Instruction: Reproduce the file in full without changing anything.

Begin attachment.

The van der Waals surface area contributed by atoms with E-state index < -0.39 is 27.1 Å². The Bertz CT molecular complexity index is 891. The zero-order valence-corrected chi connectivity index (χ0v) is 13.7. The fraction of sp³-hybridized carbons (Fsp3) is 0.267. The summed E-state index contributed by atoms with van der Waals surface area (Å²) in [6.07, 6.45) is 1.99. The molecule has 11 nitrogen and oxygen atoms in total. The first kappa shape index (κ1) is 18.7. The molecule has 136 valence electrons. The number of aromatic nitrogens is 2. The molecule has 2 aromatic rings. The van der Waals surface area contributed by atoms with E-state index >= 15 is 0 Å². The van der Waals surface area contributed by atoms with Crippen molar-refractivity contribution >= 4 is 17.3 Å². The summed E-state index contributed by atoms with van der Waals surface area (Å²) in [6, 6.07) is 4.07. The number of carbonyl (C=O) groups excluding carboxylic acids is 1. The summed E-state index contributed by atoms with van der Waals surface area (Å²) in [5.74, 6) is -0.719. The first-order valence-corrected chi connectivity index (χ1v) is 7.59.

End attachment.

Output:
The van der Waals surface area contributed by atoms with E-state index < -0.39 is 27.1 Å². The Bertz CT molecular complexity index is 891. The zero-order valence-corrected chi connectivity index (χ0v) is 13.7. The fraction of sp³-hybridized carbons (Fsp3) is 0.267. The summed E-state index contributed by atoms with van der Waals surface area (Å²) in [6.07, 6.45) is 1.99. The molecule has 11 nitrogen and oxygen atoms in total. The first kappa shape index (κ1) is 18.7. The molecule has 136 valence electrons. The number of aromatic nitrogens is 2. The molecule has 2 aromatic rings. The van der Waals surface area contributed by atoms with E-state index >= 15 is 0 Å². The van der Waals surface area contributed by atoms with Crippen molar-refractivity contribution >= 4 is 17.3 Å². The summed E-state index contributed by atoms with van der Waals surface area (Å²) in [6, 6.07) is 4.07. The number of carbonyl (C=O) groups excluding carboxylic acids is 1. The summed E-state index contributed by atoms with van der Waals surface area (Å²) in [5.74, 6) is -0.719. The first-order valence-corrected chi connectivity index (χ1v) is 7.59.